October 2013 – January 2014
Denmark/Norway/UK | 2013 | Documentary | Indonesian w/English subtitles
Run Time: 120 minutes
Film source: Drafthouse Films
Sponsors: Planet Hardwood & Burlington College
You have never seen a film like this one. Director Joshua Oppenheimer interviews the leaders of Indonesian death squads, who were collectively responsible for the deaths of millions of Communists, leftists and ethnic Chinese in 1965 and 1966. But he doesn’t just interview them. As the ambiguous title of the film suggests, he lets them re-enact their crimes and even invites them to write, perform and film skits dramatizing their murders in the style of the American movies they love. This film is about the power of moviemaking and storytelling, sometimes cathartic, sometimes destructive, always illuminating. And, incredibly, you will also find yourself laughing occasionally.
Director’s statement: The film is fundamentally about how we as human beings use storytelling to create our reality, to justify our actions, and to cope, or to escape from even our most bitter and painful truths. We can commit any kind of crime if we have a story to justify it.
Audience Award – Berlin Film Festival
Norway | 2013 | Fiction | Norwegian w/English subtitles
Run Time: 90 minutes
Film source: Films Boutique
Sponsors: Eyes On The World
King Curling is nothing less than The Big Lebowski of curling movies. If that’s not enough to intrigue you, consider that it’s also full of deadpan humor, pill-popping weirdos, and heavyset, gaudily attired Norwegians with emotional problems. A riot of color, comedy, and, yes, curling, King Curling slots itself neatly into the tradition of sports comedies about ne’er-do-well misfits (The Bad News Bears and Kingpin come to mind) who band together – in as awkward and bizarre a manner as possible – to win The Big Game. In this case, that game is the championship of curling, a sport often mocked tepidly in late-night monologues around Winter Olympics time, but the film, as a kind of bonus feature, reveals it to be more complex and entertaining than it appears. The inherent ridiculousness of the sport – ice brooms, really? – rests knowingly at the heart of this fun, outsized comedy that will have you laughing out loud and rooting for the underdog misfit loser oddball emotionally maladjusted gang of bizarro curlers.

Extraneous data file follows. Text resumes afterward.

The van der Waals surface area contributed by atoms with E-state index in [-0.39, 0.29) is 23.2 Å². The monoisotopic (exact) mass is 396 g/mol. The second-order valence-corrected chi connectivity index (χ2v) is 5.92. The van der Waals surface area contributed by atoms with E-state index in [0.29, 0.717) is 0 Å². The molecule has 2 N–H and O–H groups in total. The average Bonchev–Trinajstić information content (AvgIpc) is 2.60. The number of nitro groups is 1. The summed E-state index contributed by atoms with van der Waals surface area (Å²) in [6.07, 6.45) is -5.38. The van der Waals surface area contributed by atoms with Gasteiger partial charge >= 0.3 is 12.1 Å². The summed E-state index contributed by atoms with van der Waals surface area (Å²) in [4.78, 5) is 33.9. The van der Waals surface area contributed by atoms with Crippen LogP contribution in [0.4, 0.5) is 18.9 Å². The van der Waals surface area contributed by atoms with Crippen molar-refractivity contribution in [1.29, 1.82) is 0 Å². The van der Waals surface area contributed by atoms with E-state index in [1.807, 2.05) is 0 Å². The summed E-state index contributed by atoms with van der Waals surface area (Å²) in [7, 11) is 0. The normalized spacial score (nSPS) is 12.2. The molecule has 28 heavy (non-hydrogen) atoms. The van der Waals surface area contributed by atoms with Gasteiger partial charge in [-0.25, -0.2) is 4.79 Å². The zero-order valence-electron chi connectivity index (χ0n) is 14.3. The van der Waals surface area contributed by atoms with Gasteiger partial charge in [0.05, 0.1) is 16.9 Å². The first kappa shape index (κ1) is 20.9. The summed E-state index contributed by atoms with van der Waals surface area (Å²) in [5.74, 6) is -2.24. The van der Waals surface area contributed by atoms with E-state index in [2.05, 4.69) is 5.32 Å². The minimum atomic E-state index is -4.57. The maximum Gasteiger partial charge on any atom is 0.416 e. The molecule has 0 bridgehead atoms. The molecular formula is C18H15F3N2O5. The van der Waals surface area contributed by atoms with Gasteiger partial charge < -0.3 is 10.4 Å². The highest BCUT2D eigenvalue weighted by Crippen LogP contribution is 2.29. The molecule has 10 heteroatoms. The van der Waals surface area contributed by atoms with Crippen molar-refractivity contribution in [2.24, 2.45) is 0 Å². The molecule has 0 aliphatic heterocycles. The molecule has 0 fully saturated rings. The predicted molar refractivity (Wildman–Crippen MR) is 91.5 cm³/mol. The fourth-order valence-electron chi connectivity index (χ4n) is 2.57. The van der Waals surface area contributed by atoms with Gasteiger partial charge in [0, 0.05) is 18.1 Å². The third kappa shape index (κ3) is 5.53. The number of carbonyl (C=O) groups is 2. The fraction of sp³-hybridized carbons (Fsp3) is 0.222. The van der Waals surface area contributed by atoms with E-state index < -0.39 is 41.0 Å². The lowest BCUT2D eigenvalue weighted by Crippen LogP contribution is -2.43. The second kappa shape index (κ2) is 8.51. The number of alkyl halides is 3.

USA | 2013 | Fiction | Animation
Run Time: 62 minutes
Film source: Filmmaker
Cult animator and Academy Award nominee Don Hertzfeldt has seamlessly combined his three short films about a troubled man named Bill (Everything will be OK (2006), I Am So Proud of You (2008), and It’s Such a Beautiful Day (2011), into a darkly comedic, beautiful new feature film, captured entirely in-camera on an antique 35mm animation stand. Built in the 1940s, it is one of the last surviving cameras of its kind still operating in America, and was indispensable in the creation of the films’ unique visual effects and experimental images. “The film turns into an astonishing epic of the human experience with mortality and the frailty of the flesh, rendered in the combination of Hertzfeldt’s primitive stick figures, flashes of real-world pictures and a jaw-dropping sound design” - Scott Renshaw, SLC Weekly
An Animated Conversation With Noam Chomsky
Directed by Michel Gondry | USA | 2013 | documentary | 88 minutes
From Michel Gondry, the innovative director of Eternal Sunshine of the Spotless Mind and The Science of Sleep, comes this unique animated documentary on the life of controversial MIT professor, philosopher, linguist, anti-war activist and political firebrand Noam Chomsky. [...]
Post screening discussion, led by Emily Manetta, Associate Professor of Anthropology in the program of Linguistics at The University of Vermont